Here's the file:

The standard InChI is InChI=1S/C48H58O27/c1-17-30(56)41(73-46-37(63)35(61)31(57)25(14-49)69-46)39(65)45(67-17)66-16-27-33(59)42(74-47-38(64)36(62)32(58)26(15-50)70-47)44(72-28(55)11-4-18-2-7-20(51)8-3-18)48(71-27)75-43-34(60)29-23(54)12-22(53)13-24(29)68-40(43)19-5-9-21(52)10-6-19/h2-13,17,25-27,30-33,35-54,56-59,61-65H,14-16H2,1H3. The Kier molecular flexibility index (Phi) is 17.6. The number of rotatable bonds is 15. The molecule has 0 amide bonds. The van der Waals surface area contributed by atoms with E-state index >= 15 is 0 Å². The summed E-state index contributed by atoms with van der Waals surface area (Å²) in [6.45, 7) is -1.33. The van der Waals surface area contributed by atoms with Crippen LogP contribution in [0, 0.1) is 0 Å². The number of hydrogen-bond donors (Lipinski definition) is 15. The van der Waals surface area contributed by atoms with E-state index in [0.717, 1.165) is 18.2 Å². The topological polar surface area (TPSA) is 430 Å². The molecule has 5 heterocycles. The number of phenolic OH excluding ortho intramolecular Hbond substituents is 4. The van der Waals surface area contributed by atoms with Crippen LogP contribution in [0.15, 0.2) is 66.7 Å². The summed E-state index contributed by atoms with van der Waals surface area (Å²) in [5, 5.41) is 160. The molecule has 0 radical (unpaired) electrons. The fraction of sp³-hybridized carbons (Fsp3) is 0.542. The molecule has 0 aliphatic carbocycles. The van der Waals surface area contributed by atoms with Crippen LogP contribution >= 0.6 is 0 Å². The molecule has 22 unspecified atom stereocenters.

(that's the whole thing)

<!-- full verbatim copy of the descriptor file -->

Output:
The standard InChI is InChI=1S/C48H58O27/c1-17-30(56)41(73-46-37(63)35(61)31(57)25(14-49)69-46)39(65)45(67-17)66-16-27-33(59)42(74-47-38(64)36(62)32(58)26(15-50)70-47)44(72-28(55)11-4-18-2-7-20(51)8-3-18)48(71-27)75-43-34(60)29-23(54)12-22(53)13-24(29)68-40(43)19-5-9-21(52)10-6-19/h2-13,17,25-27,30-33,35-54,56-59,61-65H,14-16H2,1H3. The Kier molecular flexibility index (Phi) is 17.6. The number of rotatable bonds is 15. The molecule has 0 amide bonds. The van der Waals surface area contributed by atoms with E-state index >= 15 is 0 Å². The summed E-state index contributed by atoms with van der Waals surface area (Å²) in [6.45, 7) is -1.33. The van der Waals surface area contributed by atoms with Crippen LogP contribution in [0, 0.1) is 0 Å². The number of hydrogen-bond donors (Lipinski definition) is 15. The van der Waals surface area contributed by atoms with E-state index in [0.717, 1.165) is 18.2 Å². The topological polar surface area (TPSA) is 430 Å². The molecule has 5 heterocycles. The number of phenolic OH excluding ortho intramolecular Hbond substituents is 4. The van der Waals surface area contributed by atoms with Crippen LogP contribution in [0.15, 0.2) is 66.7 Å². The summed E-state index contributed by atoms with van der Waals surface area (Å²) in [5, 5.41) is 160. The molecule has 0 radical (unpaired) electrons. The fraction of sp³-hybridized carbons (Fsp3) is 0.542. The molecule has 0 aliphatic carbocycles. The van der Waals surface area contributed by atoms with Crippen LogP contribution >= 0.6 is 0 Å². The molecule has 22 unspecified atom stereocenters.